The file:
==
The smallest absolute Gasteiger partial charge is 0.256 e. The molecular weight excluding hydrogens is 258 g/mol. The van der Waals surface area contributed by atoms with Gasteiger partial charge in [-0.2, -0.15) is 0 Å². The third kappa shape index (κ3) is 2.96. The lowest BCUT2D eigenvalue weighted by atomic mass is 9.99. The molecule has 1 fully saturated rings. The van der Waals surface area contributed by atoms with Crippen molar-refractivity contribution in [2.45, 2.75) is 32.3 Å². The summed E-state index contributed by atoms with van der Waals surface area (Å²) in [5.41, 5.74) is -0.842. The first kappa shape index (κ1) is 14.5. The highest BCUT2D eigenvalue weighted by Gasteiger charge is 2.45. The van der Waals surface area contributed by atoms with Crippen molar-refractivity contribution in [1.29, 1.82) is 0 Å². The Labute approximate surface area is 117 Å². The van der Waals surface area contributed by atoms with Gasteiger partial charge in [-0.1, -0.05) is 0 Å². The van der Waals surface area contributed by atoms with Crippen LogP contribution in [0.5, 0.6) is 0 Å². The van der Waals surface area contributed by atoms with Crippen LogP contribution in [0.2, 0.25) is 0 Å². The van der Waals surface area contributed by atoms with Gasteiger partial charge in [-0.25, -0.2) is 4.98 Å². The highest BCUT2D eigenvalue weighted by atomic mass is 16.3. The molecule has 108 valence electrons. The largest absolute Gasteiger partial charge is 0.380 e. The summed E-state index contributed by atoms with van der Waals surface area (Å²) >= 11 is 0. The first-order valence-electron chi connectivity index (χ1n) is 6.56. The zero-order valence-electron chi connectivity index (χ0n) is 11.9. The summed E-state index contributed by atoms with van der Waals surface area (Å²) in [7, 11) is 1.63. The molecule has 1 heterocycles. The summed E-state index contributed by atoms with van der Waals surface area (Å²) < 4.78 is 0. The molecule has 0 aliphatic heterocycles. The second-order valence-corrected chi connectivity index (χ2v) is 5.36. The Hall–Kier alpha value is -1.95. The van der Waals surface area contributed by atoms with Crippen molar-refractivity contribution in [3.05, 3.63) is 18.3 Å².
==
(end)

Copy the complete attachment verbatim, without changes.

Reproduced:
The smallest absolute Gasteiger partial charge is 0.256 e. The molecular weight excluding hydrogens is 258 g/mol. The van der Waals surface area contributed by atoms with Gasteiger partial charge in [-0.2, -0.15) is 0 Å². The third kappa shape index (κ3) is 2.96. The lowest BCUT2D eigenvalue weighted by atomic mass is 9.99. The molecule has 1 fully saturated rings. The van der Waals surface area contributed by atoms with Crippen molar-refractivity contribution in [2.45, 2.75) is 32.3 Å². The summed E-state index contributed by atoms with van der Waals surface area (Å²) in [5.41, 5.74) is -0.842. The first kappa shape index (κ1) is 14.5. The highest BCUT2D eigenvalue weighted by Gasteiger charge is 2.45. The van der Waals surface area contributed by atoms with Crippen molar-refractivity contribution in [1.29, 1.82) is 0 Å². The Labute approximate surface area is 117 Å². The van der Waals surface area contributed by atoms with Gasteiger partial charge in [-0.1, -0.05) is 0 Å². The van der Waals surface area contributed by atoms with Crippen LogP contribution in [0.5, 0.6) is 0 Å². The van der Waals surface area contributed by atoms with Crippen LogP contribution in [0.2, 0.25) is 0 Å². The van der Waals surface area contributed by atoms with Gasteiger partial charge in [-0.25, -0.2) is 4.98 Å². The highest BCUT2D eigenvalue weighted by atomic mass is 16.3. The molecule has 108 valence electrons. The largest absolute Gasteiger partial charge is 0.380 e. The summed E-state index contributed by atoms with van der Waals surface area (Å²) >= 11 is 0. The first-order valence-electron chi connectivity index (χ1n) is 6.56. The zero-order valence-electron chi connectivity index (χ0n) is 11.9. The summed E-state index contributed by atoms with van der Waals surface area (Å²) in [7, 11) is 1.63. The molecule has 1 heterocycles. The summed E-state index contributed by atoms with van der Waals surface area (Å²) < 4.78 is 0. The molecule has 0 aliphatic heterocycles. The second-order valence-corrected chi connectivity index (χ2v) is 5.36. The Hall–Kier alpha value is -1.95. The van der Waals surface area contributed by atoms with Crippen molar-refractivity contribution in [3.05, 3.63) is 18.3 Å².